Evaluation: In contrast to other member-facing products, such as job recommendations, we face unique evaluation and data quality challenges with our salary product. Since members themselves may not have a good perception of the true compensation range, they may not be in a position to evaluate whether the compensation insights displayed are accurate. Consequently, it is not feasible to perform online A/B testing to compare the compensation insights generated by different models. Further, there are very few reliable and easily available ground truth datasets in the compensation domain, and even when available (e.g., the BLS OES dataset), mapping such datasets onto LinkedIn’s taxonomy is inevitably noisy.
Outlier detection: As the quality of the insights depends on the quality of the submitted data, detecting and pruning potential outlier entries is crucial. Such entries could arise due to either mistakes or misunderstandings during submission, or due to intentional falsification (such as someone attempting to game the system). We needed a solution to this problem that would work even during the early stages of data collection, when outlier detection is more challenging, and there may not be sufficient data across related cohorts to compare.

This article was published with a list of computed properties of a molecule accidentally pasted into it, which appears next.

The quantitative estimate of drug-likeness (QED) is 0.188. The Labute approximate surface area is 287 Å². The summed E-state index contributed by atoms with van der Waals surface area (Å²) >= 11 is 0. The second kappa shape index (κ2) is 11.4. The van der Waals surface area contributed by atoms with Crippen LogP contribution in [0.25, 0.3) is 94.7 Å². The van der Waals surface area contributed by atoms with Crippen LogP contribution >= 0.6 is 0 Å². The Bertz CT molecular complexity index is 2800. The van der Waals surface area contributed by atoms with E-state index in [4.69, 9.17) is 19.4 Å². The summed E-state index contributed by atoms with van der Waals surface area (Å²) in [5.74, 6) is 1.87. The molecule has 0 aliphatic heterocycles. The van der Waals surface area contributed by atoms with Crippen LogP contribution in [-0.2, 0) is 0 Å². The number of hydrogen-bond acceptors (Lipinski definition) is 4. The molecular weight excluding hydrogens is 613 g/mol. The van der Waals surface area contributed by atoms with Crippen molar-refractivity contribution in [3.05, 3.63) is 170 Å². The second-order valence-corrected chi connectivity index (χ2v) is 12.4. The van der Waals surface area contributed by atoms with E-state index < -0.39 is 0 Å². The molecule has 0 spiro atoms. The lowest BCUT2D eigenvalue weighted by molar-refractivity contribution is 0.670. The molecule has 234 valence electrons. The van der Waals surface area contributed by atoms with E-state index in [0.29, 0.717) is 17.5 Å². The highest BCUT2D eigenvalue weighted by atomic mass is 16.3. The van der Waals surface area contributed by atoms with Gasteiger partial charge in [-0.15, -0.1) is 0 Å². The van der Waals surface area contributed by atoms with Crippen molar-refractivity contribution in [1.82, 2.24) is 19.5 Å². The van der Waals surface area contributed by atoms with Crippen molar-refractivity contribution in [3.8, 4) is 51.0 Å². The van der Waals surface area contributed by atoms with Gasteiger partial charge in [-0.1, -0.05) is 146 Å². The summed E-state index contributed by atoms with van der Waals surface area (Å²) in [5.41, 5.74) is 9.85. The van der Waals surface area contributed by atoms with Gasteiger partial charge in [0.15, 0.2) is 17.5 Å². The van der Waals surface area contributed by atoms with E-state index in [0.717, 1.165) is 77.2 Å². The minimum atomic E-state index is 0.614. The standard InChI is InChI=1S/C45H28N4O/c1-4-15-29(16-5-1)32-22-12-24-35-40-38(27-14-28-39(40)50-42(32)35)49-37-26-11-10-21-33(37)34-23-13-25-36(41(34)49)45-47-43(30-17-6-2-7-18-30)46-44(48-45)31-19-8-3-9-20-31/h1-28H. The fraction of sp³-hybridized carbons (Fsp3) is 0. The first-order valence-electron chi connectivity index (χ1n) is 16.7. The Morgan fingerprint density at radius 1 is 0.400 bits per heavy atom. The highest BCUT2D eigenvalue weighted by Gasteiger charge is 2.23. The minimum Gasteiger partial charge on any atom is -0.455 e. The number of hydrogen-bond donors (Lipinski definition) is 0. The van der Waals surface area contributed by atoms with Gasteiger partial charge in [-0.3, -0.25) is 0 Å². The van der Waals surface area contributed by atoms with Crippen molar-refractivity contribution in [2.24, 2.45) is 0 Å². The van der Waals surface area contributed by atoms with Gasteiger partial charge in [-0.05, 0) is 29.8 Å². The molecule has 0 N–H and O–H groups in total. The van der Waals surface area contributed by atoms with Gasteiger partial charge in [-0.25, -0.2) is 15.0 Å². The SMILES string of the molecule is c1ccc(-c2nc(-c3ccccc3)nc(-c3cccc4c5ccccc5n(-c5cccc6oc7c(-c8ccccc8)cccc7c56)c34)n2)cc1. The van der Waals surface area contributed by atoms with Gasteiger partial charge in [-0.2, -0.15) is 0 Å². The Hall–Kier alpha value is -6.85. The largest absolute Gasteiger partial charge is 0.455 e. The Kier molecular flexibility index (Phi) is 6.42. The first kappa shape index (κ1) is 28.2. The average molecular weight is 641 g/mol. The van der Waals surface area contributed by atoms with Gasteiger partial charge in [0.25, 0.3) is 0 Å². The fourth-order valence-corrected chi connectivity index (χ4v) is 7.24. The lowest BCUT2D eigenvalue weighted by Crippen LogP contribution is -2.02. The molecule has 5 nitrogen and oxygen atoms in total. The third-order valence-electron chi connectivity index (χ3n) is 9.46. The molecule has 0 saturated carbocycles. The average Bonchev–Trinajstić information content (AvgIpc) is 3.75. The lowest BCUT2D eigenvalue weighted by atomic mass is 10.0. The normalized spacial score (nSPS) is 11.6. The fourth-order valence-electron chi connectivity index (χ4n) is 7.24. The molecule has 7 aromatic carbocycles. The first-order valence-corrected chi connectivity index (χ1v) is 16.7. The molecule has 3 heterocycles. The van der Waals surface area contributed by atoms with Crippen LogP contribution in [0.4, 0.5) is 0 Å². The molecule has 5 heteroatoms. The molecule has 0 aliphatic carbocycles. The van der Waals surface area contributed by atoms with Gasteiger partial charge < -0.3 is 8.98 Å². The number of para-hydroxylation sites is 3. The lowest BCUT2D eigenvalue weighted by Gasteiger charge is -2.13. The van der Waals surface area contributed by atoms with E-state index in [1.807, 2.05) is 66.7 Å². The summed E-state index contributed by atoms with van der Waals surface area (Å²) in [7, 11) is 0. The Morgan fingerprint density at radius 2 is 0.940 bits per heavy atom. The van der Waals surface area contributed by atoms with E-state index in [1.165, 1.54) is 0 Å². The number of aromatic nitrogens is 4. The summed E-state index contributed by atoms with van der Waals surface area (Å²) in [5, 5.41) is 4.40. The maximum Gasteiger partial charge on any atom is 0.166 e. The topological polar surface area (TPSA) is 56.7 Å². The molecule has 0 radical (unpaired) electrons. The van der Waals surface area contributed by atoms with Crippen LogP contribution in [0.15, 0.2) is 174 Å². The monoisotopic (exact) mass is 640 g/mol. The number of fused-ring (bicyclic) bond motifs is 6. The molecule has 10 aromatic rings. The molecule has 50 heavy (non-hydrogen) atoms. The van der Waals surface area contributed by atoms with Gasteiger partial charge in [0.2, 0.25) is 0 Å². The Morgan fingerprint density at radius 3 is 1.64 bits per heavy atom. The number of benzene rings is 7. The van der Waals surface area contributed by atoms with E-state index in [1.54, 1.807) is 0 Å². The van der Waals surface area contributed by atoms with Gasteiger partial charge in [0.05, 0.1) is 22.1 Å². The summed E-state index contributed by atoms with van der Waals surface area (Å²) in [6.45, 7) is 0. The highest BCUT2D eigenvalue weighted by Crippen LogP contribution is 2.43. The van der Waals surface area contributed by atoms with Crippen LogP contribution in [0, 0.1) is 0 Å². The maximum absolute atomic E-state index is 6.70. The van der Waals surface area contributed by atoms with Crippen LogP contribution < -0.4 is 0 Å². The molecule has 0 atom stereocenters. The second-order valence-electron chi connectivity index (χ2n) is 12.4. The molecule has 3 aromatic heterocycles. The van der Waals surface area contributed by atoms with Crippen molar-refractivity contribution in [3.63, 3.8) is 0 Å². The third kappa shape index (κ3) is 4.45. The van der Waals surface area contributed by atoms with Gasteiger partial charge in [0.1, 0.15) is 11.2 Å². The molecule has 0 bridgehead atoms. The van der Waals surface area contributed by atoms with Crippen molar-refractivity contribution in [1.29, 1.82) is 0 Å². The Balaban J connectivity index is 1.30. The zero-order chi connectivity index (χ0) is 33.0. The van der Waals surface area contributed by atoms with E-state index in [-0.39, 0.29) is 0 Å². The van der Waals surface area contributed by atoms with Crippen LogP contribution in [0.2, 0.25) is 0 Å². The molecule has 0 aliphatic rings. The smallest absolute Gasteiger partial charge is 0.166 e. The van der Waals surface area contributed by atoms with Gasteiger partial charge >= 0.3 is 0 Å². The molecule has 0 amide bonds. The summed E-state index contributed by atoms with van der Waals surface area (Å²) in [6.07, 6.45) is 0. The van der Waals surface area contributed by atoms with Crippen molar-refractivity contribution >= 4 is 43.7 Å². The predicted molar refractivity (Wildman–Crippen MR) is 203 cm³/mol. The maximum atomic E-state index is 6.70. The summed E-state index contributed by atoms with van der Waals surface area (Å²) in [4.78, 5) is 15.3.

Robustness and stability: While some cohorts may have a large sample size, many cohorts typically contain very few (< 20) data points each. Given the desire to have data for as many cohorts as possible, we needed to ensure that the compensation insights were robust and stable even when data was sparse. That is, for such cohorts, the insights should be reliable, and not too sensitive to the addition of a new entry. We faced a similar challenge when it came to reliably inferring the insights for cohorts with no data at all.
Our problem can thus be stated as follows. How do we design the salary modeling system to meet the immediate and future needs of LinkedIn Salary and other LinkedIn products? How do we compute robust, reliable compensation insights based on de-identified compensation data (for preserving privacy of members), while addressing the product requirements, such as coverage?
LinkedIn Salary modeling system design and architecture
Our system consists of both an online component that uses a service-oriented architecture for retrieving compensation insights corresponding to the query from the user-facing product, and an offline component for processing de-identified compensation data and generating compensation insights.